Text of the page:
How to use map() on an Array in Reverse Order in JS

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Borislav Hadzhiev

Thu Nov 04 20212 min read

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Photo by Chad Madden

Use map() on an Array in Reverse Order in JS #

To use the map() method on an array in reverse order:

  1. Use the slice() method to get a copy of the array.
  2. Use the reverse() method to reverse the copied array.
  3. Call the map() method on the reversed array.
index.js
const arr = ['a', 'b', 'c']; const mapReverse1 = arr .slice(0) .reverse() .map(element => { return element; }); console.log(mapReverse1); // ๐Ÿ‘‰๏ธ ['c', 'b', 'a']

The first step is to use the Array.slice method to create a shallow copy of the array.

We do this, because the Array.reverse method changes the contents of the original array in place.

The only parameter we passed to the slice method is the start index - the index of the first element to be included in the new array.

By passing a start index of 0 and no end index, we create a shallow copy of the original array, which we can reverse.

index.js
const arr = ['a', 'b', 'c']; const copy = arr.slice(0); console.log(copy); // ๐Ÿ‘‰๏ธ ['a', 'b', 'c']

The reverse() method reverses an array in place and returns the result.

index.js
const arr = ['a', 'b', 'c']; const reversed = arr.reverse(); console.log(reversed); // ๐Ÿ‘‰๏ธ ['c', 'b', 'a'] console.log(arr); // ๐Ÿ‘‰๏ธ ['c', 'b', 'a']
Notice that the original array stored in the arr variable was also reversed.

This is the reason we created a shallow copy in advance - to avoid changing the original array.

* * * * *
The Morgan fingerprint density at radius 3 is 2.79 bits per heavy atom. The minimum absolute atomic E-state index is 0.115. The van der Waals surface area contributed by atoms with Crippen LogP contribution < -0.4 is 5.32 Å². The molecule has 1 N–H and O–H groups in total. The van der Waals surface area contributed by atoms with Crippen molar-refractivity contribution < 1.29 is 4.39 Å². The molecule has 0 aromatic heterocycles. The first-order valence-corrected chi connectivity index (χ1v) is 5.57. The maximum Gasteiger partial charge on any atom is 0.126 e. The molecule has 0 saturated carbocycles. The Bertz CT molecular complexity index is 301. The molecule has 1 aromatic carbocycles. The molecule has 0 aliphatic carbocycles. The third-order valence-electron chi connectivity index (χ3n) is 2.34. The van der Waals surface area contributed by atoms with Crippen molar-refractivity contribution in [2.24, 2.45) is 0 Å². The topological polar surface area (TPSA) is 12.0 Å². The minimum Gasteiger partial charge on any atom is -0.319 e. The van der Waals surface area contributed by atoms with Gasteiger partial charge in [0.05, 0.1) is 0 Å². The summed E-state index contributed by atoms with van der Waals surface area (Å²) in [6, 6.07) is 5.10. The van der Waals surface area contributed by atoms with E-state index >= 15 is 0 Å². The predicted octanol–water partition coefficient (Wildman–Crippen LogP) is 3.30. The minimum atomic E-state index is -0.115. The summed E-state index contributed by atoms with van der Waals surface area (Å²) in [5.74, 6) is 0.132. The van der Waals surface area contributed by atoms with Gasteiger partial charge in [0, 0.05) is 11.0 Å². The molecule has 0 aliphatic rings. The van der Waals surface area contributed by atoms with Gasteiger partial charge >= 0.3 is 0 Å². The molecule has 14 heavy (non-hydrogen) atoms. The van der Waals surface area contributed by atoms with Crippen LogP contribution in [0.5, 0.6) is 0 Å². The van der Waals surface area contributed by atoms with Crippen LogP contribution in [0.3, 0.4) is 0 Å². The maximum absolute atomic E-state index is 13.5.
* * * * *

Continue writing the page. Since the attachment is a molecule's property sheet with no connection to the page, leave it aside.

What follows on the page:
The last step is to use the Array.map method on the reversed array.

An alternative approach is to use the spread syntax (...) to create a shallow copy of the array.

To use the map() method on an array in reverse order:

  1. Use the spread syntax (...) to get a copy of the array.
  2. Use the reverse() method to reverse the copied array.
  3. Call the map() method on the reversed array.
index.js
const arr = ['a', 'b', 'c']; const mapReverse2 = [...arr].reverse().map(element => { return element; }); console.log(mapReverse2); // ๐Ÿ‘‰๏ธ ['c', 'b', 'a']

The spread syntax (...) unpacks the values from the original array into a new array, creating a shallow copy.

We then reverse the copy to avoid mutating the original array and call the map() method on the reversed array.

This approach is a bit more concise than using the slice() method.

Which approach you pick is a matter of personal preference. I'd go with the spread syntax, because it's more readable and intuitive, especially in case the reader of the code is not familiar with the parameters the slice method takes.

Further Reading #

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